Not even close.

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Re: Engine/motor

Postby roger lee » Mon May 07, 2018 1:58 pm

Just so you know the FAA didn't make those rules. It was the LSA committee members which included the EAA and AOPA along with aircraft Mfg's, engine Mfg's and other interested parties. There used to be about 150 of them. Probably not that many any more.
Blame your peer's and not the FAA.
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rsteele
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Re: Engine/motor

Postby rsteele » Mon May 07, 2018 2:10 pm

roger lee wrote:Just so you know the FAA didn't make those rules. It was the LSA committee members which included the EAA and AOPA along with aircraft Mfg's, engine Mfg's and other interested parties. There used to be about 150 of them. Probably not that many any more.
Blame your peer's and not the FAA.


In general true, but in this particular case, I'm not sure this is true. I forget if it was the Green Dot (EAA podcast) or Airplane Geeks, but one of them recently had a guest who worked on the committee. Apparently "reciprocating" was not in the draft and was added at the FAA's request with little thought of the future. He agreed the restriction was unfortunate and should be changed.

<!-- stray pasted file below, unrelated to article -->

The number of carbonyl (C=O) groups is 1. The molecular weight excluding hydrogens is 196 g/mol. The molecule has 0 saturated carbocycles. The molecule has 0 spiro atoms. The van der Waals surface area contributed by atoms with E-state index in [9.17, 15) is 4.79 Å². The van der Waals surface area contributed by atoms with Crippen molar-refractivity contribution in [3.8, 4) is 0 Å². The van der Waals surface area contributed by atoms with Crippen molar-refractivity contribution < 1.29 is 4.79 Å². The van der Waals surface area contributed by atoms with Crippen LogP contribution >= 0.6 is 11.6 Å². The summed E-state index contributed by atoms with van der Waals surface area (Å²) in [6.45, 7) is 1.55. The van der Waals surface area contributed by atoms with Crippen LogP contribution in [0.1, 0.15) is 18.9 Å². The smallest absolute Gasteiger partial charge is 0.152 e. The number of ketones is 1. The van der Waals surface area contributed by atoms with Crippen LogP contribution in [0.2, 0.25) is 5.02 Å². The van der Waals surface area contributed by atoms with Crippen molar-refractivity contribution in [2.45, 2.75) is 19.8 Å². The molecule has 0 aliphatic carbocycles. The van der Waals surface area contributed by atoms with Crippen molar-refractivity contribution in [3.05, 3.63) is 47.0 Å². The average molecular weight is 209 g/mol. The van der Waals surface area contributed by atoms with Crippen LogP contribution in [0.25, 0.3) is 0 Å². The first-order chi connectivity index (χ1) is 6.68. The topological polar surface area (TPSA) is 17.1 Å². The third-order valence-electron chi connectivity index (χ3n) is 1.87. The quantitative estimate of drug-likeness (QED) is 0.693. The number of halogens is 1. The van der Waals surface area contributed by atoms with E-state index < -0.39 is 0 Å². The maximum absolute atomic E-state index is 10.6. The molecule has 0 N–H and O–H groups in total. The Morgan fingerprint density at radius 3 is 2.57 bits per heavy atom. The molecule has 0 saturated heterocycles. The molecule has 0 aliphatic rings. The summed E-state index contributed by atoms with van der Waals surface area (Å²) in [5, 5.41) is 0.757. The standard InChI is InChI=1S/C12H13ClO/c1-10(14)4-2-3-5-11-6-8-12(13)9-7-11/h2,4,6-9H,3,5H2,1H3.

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Re: Engine/motor

Postby Warmi » Mon May 07, 2018 2:17 pm

roger lee wrote:Just so you know the FAA didn't make those rules. It was the LSA committee members which included the EAA and AOPA along with aircraft Mfg's, engine Mfg's and other interested parties. There used to be about 150 of them. Probably not that many any more.
Blame your peer's and not the FAA.


I am pretty sure if the LSA committee ended up setting something like 250 knots speed limit and maximum of 4 engines ( reciprocating or not ) , FAA wouldn't just accept it ... :)
Flying Sting S4 ( N184WA ) out of Illinois

TimTaylor
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Re: Engine/motor

Postby TimTaylor » Mon May 07, 2018 2:41 pm

Elephant in the room. What is the current capability of an electric engine in an LSA as far as range, time to recharge, and weight of engine and battery? Don't forget to include the 100 foot extension cord that would be required.

Warmi
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Re: Engine/motor

Postby Warmi » Mon May 07, 2018 2:48 pm

That’s not the point.
Since technology changes constantly, it is simply unwise to codify implementations and frankly there is nothing to be gained by doing so.
If the goal is to limit Light Sport planes to certain category of simple and low performance planes, it is sufficient to llist/limit their performance capabilities and let the market decide what is the best way to achieve that.
Flying Sting S4 ( N184WA ) out of Illinois